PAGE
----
The hardest thing in any production that does not have a budget is managing to bring together a number of talented people within a time frame that makes a shoot a steady affair as opposed to a long drawn out process that might endanger the life being sucked out of the material.
Originally I had intended on shooting the Booker's World web-series over three days. After talking to more experienced people than me, five now seems like a more realistic goal.
I've been working on breaking down the 50-page script and trying to gauge shooting dates around busy schedules and it now seems the latter part of June is a more realistic goal than the early part.
Producing is a necessary evil at the moment, but it makes me think more and more how it might be impacting on the directing end of things. Anyone who's ever produced anything in Ireland, be it a CD, a film or a theater production will know the days sometimes make their way into dreamland and switching off when involved in pre-production is nothing but a nice idea.
The main cast has a meeting last Sunday week and we read through the script. It's almost there. Everyone is anxious to get going with it. I hopefully will have remaining cast and crew lined up towards the end of the week and those shooting days sorted out.
This week the Arts Journal has a series of screenings. Last night The Pint Bar on Eden Quay played host to a cast and crew screening. Slight glitch with the projection which didn't do justice to the visual work but it seemed to go down well.
Tonight we show in Kiely's Bar in Trim, a chance to thank John Kiely who supported the cast and crew throughout the three day shoot last year. And tomorrow The Underground Cinema play host to it on their monthly program.
I used to spend a lot of time on a Film-making forum over the years. I don't contribute much to it any longer as, if I'm honest, any would-be or wannabe filmmaker in Ireland would quickly run a mile given the level of hostility there at times. The critic and the filmmaker doing work without budgets were mainly scorned which I always felt was counter-productive to what the forum was set up to do. It may have changed since.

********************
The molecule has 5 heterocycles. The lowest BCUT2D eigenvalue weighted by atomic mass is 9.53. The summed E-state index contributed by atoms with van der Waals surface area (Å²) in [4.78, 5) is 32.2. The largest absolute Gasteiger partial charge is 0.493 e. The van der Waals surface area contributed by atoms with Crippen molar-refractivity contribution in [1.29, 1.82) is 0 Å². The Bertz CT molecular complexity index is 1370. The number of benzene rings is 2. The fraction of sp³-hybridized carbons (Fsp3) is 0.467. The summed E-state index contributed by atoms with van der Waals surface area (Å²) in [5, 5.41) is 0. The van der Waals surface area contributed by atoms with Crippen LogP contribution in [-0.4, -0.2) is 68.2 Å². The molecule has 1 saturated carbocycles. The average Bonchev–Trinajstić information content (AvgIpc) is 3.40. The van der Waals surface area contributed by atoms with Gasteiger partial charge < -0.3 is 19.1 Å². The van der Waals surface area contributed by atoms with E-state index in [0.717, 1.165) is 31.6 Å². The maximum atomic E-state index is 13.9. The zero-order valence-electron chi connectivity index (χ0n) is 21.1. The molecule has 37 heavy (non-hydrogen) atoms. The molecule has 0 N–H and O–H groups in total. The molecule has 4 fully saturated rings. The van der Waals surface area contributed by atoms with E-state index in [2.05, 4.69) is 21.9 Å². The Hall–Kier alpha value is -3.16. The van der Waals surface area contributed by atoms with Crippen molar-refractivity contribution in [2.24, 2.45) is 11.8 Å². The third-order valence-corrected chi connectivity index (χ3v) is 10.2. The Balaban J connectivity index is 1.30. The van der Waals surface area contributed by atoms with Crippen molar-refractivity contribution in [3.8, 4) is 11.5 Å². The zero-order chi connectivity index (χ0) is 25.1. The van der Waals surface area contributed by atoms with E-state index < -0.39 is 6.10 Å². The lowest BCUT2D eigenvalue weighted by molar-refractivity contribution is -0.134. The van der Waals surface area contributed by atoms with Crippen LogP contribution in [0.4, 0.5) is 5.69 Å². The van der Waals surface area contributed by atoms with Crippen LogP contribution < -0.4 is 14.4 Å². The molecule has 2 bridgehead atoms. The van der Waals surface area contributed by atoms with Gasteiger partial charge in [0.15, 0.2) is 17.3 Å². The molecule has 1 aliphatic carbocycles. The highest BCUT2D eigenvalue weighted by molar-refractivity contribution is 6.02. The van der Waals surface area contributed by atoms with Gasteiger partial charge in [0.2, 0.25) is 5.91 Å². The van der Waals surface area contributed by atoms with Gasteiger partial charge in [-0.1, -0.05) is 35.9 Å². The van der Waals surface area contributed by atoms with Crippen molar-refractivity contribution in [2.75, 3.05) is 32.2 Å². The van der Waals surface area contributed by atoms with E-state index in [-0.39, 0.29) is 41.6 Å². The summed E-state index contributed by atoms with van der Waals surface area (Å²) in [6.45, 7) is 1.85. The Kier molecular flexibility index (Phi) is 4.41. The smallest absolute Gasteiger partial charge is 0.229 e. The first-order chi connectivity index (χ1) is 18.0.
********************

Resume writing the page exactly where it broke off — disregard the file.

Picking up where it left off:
These days I take an interest in other filmmakers in Ireland, talented guys who struggle and struggle just to get lift off on anything while development money is given from the taxpayers purse for projects that never see the light of day.
Then, like an awakening moron it came to me that all that lark was just the same way Ireland is run. 100k for ten minute shorts? I'd love to know what filmmakers like Jason Mehlhorn, Terry McMahon or Frank Kelly would do with that sort of money. These are filmmakers I look up to because they do it outside that safety net of support available to all filmmakers, but only granted to a few.
I strongly believe film-making in Ireland needs a new approach, a more radical one where enterprise is forefront of it as a new funding model, where we take the tax-payer leg up out of the equation or use that to build a more inclusive film-making culture in the country.
Funding of the Arts is very important to any culture, but in lean times that money needs to go further and there has to be something to show for it. When the re-mit is make the country look good, then the work is false. Art in my own opinion should not be shackled by going against its own grain. Like the country itself, film-making needs a new fix. Many frown on the digital/Internet age, preferring to bask in the past. There's always room for sentimentality and an honouring of where we've been, but being the evolution beings we are, its maybe time to move on, play a little catch up, or heaven forbid, even show the way at times.
I think all involved in the web-series are happy to roll with this first one as a collaboration and hopefully play around with a few things that might swing a budget or two our way in the future. Without them or a new approach by the powers that be it's just going to be the same-old, same-old. Opportunity is nothing if missed. But it's even worse if it's not given to you at all.